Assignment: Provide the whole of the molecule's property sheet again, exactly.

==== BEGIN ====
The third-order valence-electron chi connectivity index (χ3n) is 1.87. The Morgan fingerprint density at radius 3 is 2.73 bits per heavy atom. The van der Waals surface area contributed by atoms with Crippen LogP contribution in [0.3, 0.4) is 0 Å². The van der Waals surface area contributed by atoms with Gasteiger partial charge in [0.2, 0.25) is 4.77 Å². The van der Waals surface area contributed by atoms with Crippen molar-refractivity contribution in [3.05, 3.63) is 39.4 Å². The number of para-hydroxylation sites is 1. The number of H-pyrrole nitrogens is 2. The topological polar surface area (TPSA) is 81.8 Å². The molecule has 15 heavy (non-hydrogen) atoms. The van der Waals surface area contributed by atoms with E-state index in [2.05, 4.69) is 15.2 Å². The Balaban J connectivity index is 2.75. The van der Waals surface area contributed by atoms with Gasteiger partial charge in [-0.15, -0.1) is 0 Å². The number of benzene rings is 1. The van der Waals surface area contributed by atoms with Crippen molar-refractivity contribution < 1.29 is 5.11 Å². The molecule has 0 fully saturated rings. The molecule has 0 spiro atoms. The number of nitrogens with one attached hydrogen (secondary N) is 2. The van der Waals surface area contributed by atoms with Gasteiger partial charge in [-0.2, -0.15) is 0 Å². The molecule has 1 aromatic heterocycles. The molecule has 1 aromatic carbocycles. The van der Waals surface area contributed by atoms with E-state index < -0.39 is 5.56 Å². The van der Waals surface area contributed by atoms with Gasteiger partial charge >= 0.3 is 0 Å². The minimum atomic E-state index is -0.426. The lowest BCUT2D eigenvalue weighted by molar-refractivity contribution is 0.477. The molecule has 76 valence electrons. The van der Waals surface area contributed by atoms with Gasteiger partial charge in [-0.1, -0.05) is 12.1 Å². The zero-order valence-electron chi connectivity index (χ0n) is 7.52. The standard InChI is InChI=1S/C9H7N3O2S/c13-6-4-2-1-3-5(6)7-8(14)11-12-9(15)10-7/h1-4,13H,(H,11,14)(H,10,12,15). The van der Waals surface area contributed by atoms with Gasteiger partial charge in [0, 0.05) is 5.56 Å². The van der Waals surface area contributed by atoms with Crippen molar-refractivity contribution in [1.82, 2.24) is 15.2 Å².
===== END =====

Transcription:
The third-order valence-electron chi connectivity index (χ3n) is 1.87. The Morgan fingerprint density at radius 3 is 2.73 bits per heavy atom. The van der Waals surface area contributed by atoms with Crippen LogP contribution in [0.3, 0.4) is 0 Å². The van der Waals surface area contributed by atoms with Gasteiger partial charge in [0.2, 0.25) is 4.77 Å². The van der Waals surface area contributed by atoms with Crippen molar-refractivity contribution in [3.05, 3.63) is 39.4 Å². The number of para-hydroxylation sites is 1. The number of H-pyrrole nitrogens is 2. The topological polar surface area (TPSA) is 81.8 Å². The molecule has 15 heavy (non-hydrogen) atoms. The van der Waals surface area contributed by atoms with E-state index in [2.05, 4.69) is 15.2 Å². The Balaban J connectivity index is 2.75. The van der Waals surface area contributed by atoms with Gasteiger partial charge in [-0.15, -0.1) is 0 Å². The number of benzene rings is 1. The van der Waals surface area contributed by atoms with Crippen molar-refractivity contribution < 1.29 is 5.11 Å². The molecule has 0 fully saturated rings. The molecule has 0 spiro atoms. The number of nitrogens with one attached hydrogen (secondary N) is 2. The van der Waals surface area contributed by atoms with Gasteiger partial charge in [-0.2, -0.15) is 0 Å². The molecule has 1 aromatic heterocycles. The molecule has 1 aromatic carbocycles. The van der Waals surface area contributed by atoms with E-state index < -0.39 is 5.56 Å². The van der Waals surface area contributed by atoms with Gasteiger partial charge >= 0.3 is 0 Å². The minimum atomic E-state index is -0.426. The lowest BCUT2D eigenvalue weighted by molar-refractivity contribution is 0.477. The molecule has 76 valence electrons. The van der Waals surface area contributed by atoms with Gasteiger partial charge in [-0.1, -0.05) is 12.1 Å². The zero-order valence-electron chi connectivity index (χ0n) is 7.52. The standard InChI is InChI=1S/C9H7N3O2S/c13-6-4-2-1-3-5(6)7-8(14)11-12-9(15)10-7/h1-4,13H,(H,11,14)(H,10,12,15). The van der Waals surface area contributed by atoms with Gasteiger partial charge in [0, 0.05) is 5.56 Å². The van der Waals surface area contributed by atoms with Crippen molar-refractivity contribution in [1.82, 2.24) is 15.2 Å².